I and a number of my colleagues have spent time writing posts on what we look for in an investment opportunity. It’s probably the most frequent question we get from entrepreneurs and expansion-stage company management teams. Since I’ve already opined on how VCs assess investment opportunities in broad strokes, I thought I’d take the time to explain how we evaluate one of the more nuanced, but critically important aspects of an investment opportunity: market size.
Typically, I’ll start with a rough top-down analysis to get a quick sense of the scale of the opportunity. This can generally be gleaned from research reports from firms such as Gartner, Frost & Sullivan, Forrester, Ibis World, etc. While the accuracy of theses “market sizes” can vary wildly, they help give context/act as a sanity check for the most important part of our work, which is the “bottom-up” analysis.
Getting to an approximate “bottom-up” analysis can be done relatively simply if you have the appropriate facts or are willing to make the appropriate assumptions.
As an example, let’s say I was trying to figure out the overall market size for an imaginary company, LearnStuff.com, which sells software to higher education institutions for use by their students. An incredibly simple (but probably not sufficiently accurate) way to do this would be to find a figure for the total number of higher education institutions in the US and multiply that number by an assumed average sale price per institution. That figure is approximately 6,700, of which approximately 4,500 are degree granting. We might assume that only degree granting institutions have a need for LearnStuff.com’s solution so we’ll stick with a market of 4,500 institutions. If I then assume that, on average, LearnStuff.Com is charging $100k per institution per year, we would arrive at a market size of $450 million. Though this is helpful in understanding the market size in a “quick and dirty” fashion, it’s probably not completely accurate.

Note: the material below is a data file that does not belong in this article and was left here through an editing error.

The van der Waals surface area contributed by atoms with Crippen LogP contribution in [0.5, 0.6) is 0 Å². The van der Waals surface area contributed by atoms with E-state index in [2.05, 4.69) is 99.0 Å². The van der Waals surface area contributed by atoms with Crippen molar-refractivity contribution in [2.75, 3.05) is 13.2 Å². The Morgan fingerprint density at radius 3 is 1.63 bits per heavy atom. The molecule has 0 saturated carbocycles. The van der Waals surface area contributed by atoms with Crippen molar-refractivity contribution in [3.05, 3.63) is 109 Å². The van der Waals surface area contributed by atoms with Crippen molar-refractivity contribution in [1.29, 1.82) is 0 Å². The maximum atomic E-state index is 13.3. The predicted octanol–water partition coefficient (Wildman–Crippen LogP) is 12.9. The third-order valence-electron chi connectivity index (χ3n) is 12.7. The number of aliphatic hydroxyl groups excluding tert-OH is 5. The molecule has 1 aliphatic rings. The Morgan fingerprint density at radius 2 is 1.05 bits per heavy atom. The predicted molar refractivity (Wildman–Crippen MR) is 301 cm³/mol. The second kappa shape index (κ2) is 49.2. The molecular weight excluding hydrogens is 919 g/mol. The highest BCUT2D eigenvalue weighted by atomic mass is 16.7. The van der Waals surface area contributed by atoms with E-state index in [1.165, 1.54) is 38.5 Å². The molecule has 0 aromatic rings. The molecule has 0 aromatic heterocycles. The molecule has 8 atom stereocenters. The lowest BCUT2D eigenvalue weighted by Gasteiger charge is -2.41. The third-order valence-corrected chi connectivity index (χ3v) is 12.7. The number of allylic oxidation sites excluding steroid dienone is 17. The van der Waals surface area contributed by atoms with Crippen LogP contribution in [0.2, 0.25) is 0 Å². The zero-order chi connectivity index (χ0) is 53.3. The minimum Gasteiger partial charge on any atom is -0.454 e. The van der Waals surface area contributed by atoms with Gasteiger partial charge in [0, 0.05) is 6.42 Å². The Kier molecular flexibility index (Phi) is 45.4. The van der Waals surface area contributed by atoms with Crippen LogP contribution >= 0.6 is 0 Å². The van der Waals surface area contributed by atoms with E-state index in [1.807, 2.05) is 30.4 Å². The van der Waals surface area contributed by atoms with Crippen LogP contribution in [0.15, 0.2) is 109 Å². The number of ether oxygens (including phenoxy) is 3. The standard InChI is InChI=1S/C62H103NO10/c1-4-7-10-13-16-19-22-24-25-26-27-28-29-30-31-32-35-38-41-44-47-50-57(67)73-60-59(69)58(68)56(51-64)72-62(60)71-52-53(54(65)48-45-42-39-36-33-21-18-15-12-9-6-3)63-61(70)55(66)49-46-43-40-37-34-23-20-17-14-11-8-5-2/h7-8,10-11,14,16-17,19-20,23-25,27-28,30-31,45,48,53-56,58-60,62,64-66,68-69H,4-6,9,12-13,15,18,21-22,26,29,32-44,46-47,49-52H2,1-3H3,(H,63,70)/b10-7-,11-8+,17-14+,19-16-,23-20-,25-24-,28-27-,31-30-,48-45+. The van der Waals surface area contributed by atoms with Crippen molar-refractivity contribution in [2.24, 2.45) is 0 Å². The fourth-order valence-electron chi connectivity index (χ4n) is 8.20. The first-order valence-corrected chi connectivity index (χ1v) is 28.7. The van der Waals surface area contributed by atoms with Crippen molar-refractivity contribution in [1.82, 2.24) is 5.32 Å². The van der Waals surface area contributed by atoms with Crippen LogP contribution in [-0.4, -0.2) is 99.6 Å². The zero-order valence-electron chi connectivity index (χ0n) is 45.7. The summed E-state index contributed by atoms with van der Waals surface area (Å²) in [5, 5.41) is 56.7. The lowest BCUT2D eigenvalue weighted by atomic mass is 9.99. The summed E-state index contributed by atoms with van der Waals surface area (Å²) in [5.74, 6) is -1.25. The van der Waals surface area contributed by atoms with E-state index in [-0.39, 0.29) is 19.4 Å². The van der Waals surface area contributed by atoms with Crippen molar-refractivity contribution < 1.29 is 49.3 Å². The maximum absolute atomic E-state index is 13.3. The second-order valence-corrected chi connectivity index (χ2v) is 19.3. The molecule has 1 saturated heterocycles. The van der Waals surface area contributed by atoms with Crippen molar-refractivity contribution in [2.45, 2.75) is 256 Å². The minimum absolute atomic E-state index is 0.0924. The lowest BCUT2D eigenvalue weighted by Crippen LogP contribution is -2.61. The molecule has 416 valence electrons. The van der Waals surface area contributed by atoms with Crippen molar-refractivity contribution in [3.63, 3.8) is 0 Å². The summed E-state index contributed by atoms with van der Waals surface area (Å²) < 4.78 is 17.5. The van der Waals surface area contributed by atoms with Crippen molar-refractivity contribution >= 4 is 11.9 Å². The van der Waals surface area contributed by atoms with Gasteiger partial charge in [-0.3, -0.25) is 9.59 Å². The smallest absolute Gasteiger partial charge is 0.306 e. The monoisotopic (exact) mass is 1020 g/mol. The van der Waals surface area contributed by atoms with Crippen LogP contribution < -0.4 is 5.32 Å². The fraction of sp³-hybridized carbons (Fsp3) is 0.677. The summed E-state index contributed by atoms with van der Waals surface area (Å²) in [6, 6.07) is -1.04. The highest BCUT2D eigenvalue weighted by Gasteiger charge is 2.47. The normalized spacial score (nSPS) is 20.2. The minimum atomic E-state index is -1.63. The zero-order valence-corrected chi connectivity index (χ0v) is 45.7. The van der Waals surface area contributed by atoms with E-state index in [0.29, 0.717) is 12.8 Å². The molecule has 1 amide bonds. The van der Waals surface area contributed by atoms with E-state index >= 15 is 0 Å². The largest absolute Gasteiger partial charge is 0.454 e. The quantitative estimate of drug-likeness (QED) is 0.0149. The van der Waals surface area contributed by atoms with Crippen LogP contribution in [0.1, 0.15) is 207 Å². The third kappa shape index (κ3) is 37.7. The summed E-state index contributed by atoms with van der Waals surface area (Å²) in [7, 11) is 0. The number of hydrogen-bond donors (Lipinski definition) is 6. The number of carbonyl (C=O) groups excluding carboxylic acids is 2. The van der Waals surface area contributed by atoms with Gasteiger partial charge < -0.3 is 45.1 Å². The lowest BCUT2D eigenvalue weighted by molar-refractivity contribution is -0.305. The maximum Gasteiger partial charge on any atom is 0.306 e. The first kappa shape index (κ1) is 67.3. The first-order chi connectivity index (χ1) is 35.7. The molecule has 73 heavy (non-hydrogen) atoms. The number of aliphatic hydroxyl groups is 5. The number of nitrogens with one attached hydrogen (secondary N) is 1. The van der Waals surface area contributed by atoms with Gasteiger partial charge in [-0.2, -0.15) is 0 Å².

A more sophisticated approach to understanding the total market would be to evaluate the market based on LearnStuff.com’s different revenue streams (software and services/support) quantified by the number of FTE (full-time enrollments) at the underlying institutions (since most consumers of enterprise software make purchase decisions based on number of “seats” as opposed to writing checks for nebulously described services for a non-specific number of people).
If we first assume that LearnStuff.com charges $30 per FTE plus a 15% support charge, we get a blended total cost per FTE of $34.50. If we then multiply that number by the 18 million students we assume attend the 4,500 institutions in LearnStuff.com’s core market, we arrive at a total market size of roughly $621 million.
I then might try to figure out the actual addressable market and would make assumptions about the revenue dollars that LearnStuff.com could compete for (taking into account whether this was a highly competitive market), and what % they would win in competitive situations. For example, I might have reason to believe that only 40% of the market, or $249 million of revenue, was actually up for grabs to a new market entrant. Based on the information that the LearnStuff.com management team has provided to me during diligence, I know that they win 1 out of 3 contracts they bid on, so I feel comfortable making the assumption that they can take 33.3%, or $83 million of the available revenue in the market.
You can see how what appeared to be a $621 million market was quickly reduced to an $83 million opportunity in the eyes of an investor. I’m more inclined to get excited about a company whose initial investor presentation has put serious thought into their target market segment and actual addressable market, even if it’s sub $100 million. Nothing will draw more scrutiny from an investor than the magic $1 billion addressable market size!
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